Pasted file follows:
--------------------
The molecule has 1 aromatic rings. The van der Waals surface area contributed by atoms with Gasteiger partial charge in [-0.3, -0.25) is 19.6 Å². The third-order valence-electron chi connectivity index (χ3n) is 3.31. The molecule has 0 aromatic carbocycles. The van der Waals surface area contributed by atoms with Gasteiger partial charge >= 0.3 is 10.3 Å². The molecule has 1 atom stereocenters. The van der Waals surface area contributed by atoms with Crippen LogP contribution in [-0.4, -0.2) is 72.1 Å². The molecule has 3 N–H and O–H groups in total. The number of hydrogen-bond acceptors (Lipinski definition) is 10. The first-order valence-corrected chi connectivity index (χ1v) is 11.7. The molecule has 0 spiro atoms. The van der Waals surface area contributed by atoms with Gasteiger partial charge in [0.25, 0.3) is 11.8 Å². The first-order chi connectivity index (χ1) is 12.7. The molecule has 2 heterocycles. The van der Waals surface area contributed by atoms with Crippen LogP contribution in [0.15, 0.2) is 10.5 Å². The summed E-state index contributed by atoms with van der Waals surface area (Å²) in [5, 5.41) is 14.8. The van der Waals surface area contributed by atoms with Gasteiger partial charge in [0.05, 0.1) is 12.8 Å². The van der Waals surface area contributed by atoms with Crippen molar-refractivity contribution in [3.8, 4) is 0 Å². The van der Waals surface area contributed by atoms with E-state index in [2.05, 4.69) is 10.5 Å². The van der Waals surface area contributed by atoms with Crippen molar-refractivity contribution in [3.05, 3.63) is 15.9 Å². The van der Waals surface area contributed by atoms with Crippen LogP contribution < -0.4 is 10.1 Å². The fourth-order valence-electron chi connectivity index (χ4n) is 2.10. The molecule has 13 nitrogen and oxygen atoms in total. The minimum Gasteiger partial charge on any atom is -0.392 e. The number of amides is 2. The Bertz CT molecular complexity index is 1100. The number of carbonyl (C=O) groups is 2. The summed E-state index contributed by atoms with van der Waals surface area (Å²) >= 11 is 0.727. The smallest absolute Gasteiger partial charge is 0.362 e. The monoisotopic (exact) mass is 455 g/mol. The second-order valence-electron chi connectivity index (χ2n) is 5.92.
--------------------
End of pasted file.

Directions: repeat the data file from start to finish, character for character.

The molecule has 1 aromatic rings. The van der Waals surface area contributed by atoms with Gasteiger partial charge in [-0.3, -0.25) is 19.6 Å². The third-order valence-electron chi connectivity index (χ3n) is 3.31. The molecule has 0 aromatic carbocycles. The van der Waals surface area contributed by atoms with Gasteiger partial charge >= 0.3 is 10.3 Å². The molecule has 1 atom stereocenters. The van der Waals surface area contributed by atoms with Crippen LogP contribution in [-0.4, -0.2) is 72.1 Å². The molecule has 3 N–H and O–H groups in total. The number of hydrogen-bond acceptors (Lipinski definition) is 10. The first-order valence-corrected chi connectivity index (χ1v) is 11.7. The molecule has 0 spiro atoms. The van der Waals surface area contributed by atoms with Gasteiger partial charge in [0.25, 0.3) is 11.8 Å². The first-order chi connectivity index (χ1) is 12.7. The molecule has 2 heterocycles. The van der Waals surface area contributed by atoms with Crippen LogP contribution in [0.15, 0.2) is 10.5 Å². The summed E-state index contributed by atoms with van der Waals surface area (Å²) in [5, 5.41) is 14.8. The van der Waals surface area contributed by atoms with Gasteiger partial charge in [0.05, 0.1) is 12.8 Å². The van der Waals surface area contributed by atoms with Crippen molar-refractivity contribution in [3.8, 4) is 0 Å². The van der Waals surface area contributed by atoms with E-state index in [2.05, 4.69) is 10.5 Å². The van der Waals surface area contributed by atoms with Crippen molar-refractivity contribution in [3.05, 3.63) is 15.9 Å². The van der Waals surface area contributed by atoms with Crippen LogP contribution < -0.4 is 10.1 Å². The fourth-order valence-electron chi connectivity index (χ4n) is 2.10. The molecule has 13 nitrogen and oxygen atoms in total. The minimum Gasteiger partial charge on any atom is -0.392 e. The number of amides is 2. The Bertz CT molecular complexity index is 1100. The number of carbonyl (C=O) groups is 2. The summed E-state index contributed by atoms with van der Waals surface area (Å²) >= 11 is 0.727. The smallest absolute Gasteiger partial charge is 0.362 e. The monoisotopic (exact) mass is 455 g/mol. The second-order valence-electron chi connectivity index (χ2n) is 5.92.